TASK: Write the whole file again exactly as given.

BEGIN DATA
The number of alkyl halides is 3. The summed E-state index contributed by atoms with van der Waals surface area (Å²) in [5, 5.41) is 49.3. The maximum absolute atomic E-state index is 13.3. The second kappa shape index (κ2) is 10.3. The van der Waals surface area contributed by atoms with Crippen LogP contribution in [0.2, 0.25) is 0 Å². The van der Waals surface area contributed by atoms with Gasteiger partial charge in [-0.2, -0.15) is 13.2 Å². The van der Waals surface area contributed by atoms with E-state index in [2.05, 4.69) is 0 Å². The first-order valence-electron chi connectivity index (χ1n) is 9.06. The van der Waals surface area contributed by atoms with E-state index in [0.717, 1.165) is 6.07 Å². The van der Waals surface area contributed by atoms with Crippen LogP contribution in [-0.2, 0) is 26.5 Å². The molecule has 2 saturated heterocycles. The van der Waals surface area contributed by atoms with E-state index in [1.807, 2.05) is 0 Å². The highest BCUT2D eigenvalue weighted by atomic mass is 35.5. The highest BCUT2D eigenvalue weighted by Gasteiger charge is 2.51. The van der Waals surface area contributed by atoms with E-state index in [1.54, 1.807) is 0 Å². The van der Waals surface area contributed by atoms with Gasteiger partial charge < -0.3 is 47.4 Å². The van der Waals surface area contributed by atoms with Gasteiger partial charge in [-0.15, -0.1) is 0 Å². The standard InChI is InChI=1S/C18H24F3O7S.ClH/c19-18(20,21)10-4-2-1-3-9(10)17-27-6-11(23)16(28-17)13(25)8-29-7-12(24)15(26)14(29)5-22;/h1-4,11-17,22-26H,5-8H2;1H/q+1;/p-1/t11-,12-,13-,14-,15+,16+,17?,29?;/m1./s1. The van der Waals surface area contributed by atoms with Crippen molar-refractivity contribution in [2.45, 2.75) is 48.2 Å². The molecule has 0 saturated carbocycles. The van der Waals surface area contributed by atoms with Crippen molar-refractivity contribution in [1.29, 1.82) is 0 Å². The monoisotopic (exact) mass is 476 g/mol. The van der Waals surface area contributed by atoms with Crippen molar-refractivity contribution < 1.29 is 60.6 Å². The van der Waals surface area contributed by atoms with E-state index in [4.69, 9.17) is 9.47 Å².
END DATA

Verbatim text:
The number of alkyl halides is 3. The summed E-state index contributed by atoms with van der Waals surface area (Å²) in [5, 5.41) is 49.3. The maximum absolute atomic E-state index is 13.3. The second kappa shape index (κ2) is 10.3. The van der Waals surface area contributed by atoms with Crippen LogP contribution in [0.2, 0.25) is 0 Å². The van der Waals surface area contributed by atoms with Gasteiger partial charge in [-0.2, -0.15) is 13.2 Å². The van der Waals surface area contributed by atoms with E-state index in [2.05, 4.69) is 0 Å². The first-order valence-electron chi connectivity index (χ1n) is 9.06. The van der Waals surface area contributed by atoms with E-state index in [0.717, 1.165) is 6.07 Å². The van der Waals surface area contributed by atoms with Crippen LogP contribution in [-0.2, 0) is 26.5 Å². The molecule has 2 saturated heterocycles. The van der Waals surface area contributed by atoms with E-state index in [1.807, 2.05) is 0 Å². The highest BCUT2D eigenvalue weighted by atomic mass is 35.5. The highest BCUT2D eigenvalue weighted by Gasteiger charge is 2.51. The van der Waals surface area contributed by atoms with E-state index in [1.54, 1.807) is 0 Å². The van der Waals surface area contributed by atoms with Gasteiger partial charge < -0.3 is 47.4 Å². The van der Waals surface area contributed by atoms with Gasteiger partial charge in [-0.15, -0.1) is 0 Å². The standard InChI is InChI=1S/C18H24F3O7S.ClH/c19-18(20,21)10-4-2-1-3-9(10)17-27-6-11(23)16(28-17)13(25)8-29-7-12(24)15(26)14(29)5-22;/h1-4,11-17,22-26H,5-8H2;1H/q+1;/p-1/t11-,12-,13-,14-,15+,16+,17?,29?;/m1./s1. The van der Waals surface area contributed by atoms with Crippen molar-refractivity contribution in [2.45, 2.75) is 48.2 Å². The molecule has 0 saturated carbocycles. The van der Waals surface area contributed by atoms with Crippen molar-refractivity contribution in [1.29, 1.82) is 0 Å². The monoisotopic (exact) mass is 476 g/mol. The van der Waals surface area contributed by atoms with Crippen molar-refractivity contribution < 1.29 is 60.6 Å². The van der Waals surface area contributed by atoms with E-state index in [4.69, 9.17) is 9.47 Å².